On Thursday, the nation was transfixed as the Senate Judiciary Committee heard testimony from Dr. Christine Blasey Ford and Brett Kavanaugh. Kavanaugh has been accused of sexual assault by Ford and a number of other females when they were in high school and college. All of the complaints say that Kavanaugh was extremely inebriated at the time. However, when Kavanaugh was asked about his drinking habits he became very defensive and refused to answer the questions, although he did admit to on occasion drinking too much and liking beer. At all costs, he had to deny his alcoholism, if he suffered from it, because that would lead to questions of whether he drank to the extent of experiencing blackouts, a symptom of heavy drinking, where the person has no memory of their conduct while drunk. If he experienced blackouts, then his denials would be much less credible. Although the senators’ questions for the most part avoided touching on his alcoholism, it appears evident that his alcoholism or lack is central to the case.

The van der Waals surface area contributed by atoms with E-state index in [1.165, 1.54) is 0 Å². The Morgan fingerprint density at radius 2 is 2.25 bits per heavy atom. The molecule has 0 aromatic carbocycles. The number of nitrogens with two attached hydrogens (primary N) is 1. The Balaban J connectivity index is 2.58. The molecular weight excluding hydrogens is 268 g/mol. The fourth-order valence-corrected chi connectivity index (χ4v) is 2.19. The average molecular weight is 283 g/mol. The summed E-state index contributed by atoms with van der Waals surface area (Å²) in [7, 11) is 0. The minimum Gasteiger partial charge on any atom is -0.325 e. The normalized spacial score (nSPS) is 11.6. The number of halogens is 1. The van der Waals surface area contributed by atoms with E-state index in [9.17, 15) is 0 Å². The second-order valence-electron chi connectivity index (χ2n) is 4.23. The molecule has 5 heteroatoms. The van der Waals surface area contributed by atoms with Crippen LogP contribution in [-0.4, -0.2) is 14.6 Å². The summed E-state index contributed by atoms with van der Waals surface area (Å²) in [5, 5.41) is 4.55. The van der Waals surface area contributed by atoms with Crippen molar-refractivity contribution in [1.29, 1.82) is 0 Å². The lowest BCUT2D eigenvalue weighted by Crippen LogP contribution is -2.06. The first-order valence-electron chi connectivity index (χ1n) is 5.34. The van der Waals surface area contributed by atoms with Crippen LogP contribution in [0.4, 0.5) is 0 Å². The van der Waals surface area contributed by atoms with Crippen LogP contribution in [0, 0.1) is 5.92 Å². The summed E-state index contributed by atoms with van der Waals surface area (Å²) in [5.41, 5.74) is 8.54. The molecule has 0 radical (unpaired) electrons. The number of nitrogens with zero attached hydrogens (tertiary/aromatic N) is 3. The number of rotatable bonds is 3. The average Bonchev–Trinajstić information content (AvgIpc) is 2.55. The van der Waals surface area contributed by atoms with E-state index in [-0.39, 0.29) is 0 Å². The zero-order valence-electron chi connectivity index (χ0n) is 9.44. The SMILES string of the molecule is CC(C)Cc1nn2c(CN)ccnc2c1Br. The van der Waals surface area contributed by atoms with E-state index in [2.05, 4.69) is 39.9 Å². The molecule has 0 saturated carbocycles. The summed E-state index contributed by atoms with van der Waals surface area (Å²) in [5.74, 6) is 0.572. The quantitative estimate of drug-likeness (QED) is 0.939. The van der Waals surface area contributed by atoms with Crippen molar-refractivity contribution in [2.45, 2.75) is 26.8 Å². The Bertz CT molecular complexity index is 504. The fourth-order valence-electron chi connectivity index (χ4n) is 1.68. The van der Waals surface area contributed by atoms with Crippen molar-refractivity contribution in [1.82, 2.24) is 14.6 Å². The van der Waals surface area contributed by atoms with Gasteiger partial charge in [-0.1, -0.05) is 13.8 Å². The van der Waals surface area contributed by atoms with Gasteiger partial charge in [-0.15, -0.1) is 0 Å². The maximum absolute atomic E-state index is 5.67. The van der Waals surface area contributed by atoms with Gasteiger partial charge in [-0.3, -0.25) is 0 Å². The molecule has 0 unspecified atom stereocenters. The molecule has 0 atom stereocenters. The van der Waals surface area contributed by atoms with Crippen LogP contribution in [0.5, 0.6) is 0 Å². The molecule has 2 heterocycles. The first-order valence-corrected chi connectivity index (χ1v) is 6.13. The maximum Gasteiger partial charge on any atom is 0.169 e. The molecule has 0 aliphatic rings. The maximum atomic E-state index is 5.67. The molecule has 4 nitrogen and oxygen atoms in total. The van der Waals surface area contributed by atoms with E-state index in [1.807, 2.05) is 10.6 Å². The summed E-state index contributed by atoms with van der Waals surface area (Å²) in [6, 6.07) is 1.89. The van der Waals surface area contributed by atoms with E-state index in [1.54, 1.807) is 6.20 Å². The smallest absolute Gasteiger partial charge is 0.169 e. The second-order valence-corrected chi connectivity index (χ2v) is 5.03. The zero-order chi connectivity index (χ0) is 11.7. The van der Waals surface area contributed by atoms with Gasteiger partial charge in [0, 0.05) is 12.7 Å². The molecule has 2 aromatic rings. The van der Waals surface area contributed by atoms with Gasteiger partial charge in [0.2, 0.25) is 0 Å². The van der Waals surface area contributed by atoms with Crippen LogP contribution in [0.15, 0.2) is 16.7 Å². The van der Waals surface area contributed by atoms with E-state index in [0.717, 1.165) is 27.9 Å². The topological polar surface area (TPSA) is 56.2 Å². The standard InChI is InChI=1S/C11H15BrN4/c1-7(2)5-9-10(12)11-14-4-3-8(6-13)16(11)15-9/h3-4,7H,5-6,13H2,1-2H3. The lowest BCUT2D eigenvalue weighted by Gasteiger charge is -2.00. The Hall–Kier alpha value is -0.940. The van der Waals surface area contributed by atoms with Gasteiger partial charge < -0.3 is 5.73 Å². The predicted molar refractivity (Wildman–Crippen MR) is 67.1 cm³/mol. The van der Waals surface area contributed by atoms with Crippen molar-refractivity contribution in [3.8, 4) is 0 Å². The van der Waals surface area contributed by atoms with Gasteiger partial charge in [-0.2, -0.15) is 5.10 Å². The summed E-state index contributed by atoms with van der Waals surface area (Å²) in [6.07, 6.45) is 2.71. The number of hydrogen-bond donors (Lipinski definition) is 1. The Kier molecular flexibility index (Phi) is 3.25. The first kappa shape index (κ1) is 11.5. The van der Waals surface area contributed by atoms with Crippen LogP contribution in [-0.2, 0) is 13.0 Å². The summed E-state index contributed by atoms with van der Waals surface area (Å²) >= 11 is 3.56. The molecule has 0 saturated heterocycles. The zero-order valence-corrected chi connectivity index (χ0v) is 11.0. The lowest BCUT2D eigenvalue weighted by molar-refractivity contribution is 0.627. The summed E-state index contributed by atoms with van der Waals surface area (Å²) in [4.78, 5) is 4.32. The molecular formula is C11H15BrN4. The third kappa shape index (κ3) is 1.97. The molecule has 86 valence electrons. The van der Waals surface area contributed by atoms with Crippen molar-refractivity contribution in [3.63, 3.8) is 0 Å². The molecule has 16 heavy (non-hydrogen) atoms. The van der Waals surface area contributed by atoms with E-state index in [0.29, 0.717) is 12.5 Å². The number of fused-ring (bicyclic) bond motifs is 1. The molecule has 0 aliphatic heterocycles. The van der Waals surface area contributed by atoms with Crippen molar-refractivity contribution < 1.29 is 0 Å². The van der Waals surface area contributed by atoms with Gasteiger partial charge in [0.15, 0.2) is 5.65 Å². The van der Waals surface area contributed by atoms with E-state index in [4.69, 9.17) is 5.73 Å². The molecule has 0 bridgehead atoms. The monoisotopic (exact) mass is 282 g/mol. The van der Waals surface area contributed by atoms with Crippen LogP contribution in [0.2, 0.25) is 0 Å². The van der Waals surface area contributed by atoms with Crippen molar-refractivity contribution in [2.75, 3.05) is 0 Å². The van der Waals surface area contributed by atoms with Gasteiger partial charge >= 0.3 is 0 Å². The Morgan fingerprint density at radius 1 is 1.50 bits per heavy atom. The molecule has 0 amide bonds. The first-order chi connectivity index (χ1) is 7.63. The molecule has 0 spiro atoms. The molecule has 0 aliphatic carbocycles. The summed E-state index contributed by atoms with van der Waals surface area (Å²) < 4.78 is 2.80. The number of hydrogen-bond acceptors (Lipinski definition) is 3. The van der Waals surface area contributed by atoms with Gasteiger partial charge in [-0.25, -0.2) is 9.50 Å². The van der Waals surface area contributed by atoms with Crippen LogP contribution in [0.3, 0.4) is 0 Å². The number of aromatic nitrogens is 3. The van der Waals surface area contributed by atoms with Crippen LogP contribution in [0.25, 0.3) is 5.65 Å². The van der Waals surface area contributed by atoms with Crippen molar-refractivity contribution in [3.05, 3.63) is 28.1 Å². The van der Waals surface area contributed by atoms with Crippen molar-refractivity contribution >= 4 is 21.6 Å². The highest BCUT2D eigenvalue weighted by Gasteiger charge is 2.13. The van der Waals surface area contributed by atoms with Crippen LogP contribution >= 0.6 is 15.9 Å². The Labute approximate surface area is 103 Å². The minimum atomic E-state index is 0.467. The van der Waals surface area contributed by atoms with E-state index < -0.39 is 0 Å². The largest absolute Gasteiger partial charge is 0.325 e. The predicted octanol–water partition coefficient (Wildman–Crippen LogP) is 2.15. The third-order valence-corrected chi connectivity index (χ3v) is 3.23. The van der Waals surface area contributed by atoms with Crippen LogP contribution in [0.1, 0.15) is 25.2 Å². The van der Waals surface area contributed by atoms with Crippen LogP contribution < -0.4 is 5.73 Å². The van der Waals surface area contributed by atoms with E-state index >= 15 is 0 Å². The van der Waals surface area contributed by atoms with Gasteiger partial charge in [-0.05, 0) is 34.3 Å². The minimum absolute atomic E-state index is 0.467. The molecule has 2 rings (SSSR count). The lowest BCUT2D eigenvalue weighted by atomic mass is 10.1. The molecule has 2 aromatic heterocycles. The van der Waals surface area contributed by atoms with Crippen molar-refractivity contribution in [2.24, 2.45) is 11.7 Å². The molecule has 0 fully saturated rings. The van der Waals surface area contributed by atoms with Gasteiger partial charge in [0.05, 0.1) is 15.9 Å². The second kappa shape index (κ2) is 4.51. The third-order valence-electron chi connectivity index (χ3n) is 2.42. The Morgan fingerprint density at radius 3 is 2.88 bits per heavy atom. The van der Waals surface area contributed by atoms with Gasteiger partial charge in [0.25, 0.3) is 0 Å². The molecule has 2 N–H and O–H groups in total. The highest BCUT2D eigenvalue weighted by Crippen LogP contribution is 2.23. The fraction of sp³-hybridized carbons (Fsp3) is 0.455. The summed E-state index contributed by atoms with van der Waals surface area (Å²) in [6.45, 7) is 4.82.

In drunk driving cases, all clients represented by attorney Leonard Stamm are referred to a program approved by the Maryland Department of Health and Mental Hygiene to determine if the client has a drinking problem and to receive an appropriate level of education and treatment. A directory of programs nationwide can be found here.
Clients are assessed to determine if they have a drinking problem using a number of psychological screening tests. The most well known is probably the Michigan Alcohol Screening Test also known as the MAST test. Clients are give a score based on their answers. A higher score indicates a likely drinking problem. Other tests include the Alcohol Use Disorders Test or AUDIT test.